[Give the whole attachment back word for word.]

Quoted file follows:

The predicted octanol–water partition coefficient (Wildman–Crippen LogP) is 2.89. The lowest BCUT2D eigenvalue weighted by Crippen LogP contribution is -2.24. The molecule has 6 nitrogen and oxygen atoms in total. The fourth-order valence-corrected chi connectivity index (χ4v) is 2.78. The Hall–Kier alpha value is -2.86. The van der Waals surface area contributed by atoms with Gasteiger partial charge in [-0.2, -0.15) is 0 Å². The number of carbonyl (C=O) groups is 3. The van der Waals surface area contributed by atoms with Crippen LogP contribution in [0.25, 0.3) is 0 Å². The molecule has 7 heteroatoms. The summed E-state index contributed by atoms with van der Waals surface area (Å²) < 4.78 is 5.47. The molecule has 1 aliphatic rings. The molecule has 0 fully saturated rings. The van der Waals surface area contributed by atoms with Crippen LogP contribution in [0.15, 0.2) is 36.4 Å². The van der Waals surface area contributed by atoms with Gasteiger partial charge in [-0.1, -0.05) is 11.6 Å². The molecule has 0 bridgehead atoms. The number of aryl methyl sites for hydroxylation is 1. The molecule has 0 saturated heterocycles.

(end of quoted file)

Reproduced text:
The predicted octanol–water partition coefficient (Wildman–Crippen LogP) is 2.89. The lowest BCUT2D eigenvalue weighted by Crippen LogP contribution is -2.24. The molecule has 6 nitrogen and oxygen atoms in total. The fourth-order valence-corrected chi connectivity index (χ4v) is 2.78. The Hall–Kier alpha value is -2.86. The van der Waals surface area contributed by atoms with Gasteiger partial charge in [-0.2, -0.15) is 0 Å². The number of carbonyl (C=O) groups is 3. The van der Waals surface area contributed by atoms with Crippen LogP contribution in [0.25, 0.3) is 0 Å². The molecule has 7 heteroatoms. The summed E-state index contributed by atoms with van der Waals surface area (Å²) < 4.78 is 5.47. The molecule has 1 aliphatic rings. The molecule has 0 fully saturated rings. The van der Waals surface area contributed by atoms with Crippen LogP contribution in [0.15, 0.2) is 36.4 Å². The van der Waals surface area contributed by atoms with Gasteiger partial charge in [-0.1, -0.05) is 11.6 Å². The molecule has 0 bridgehead atoms. The number of aryl methyl sites for hydroxylation is 1. The molecule has 0 saturated heterocycles.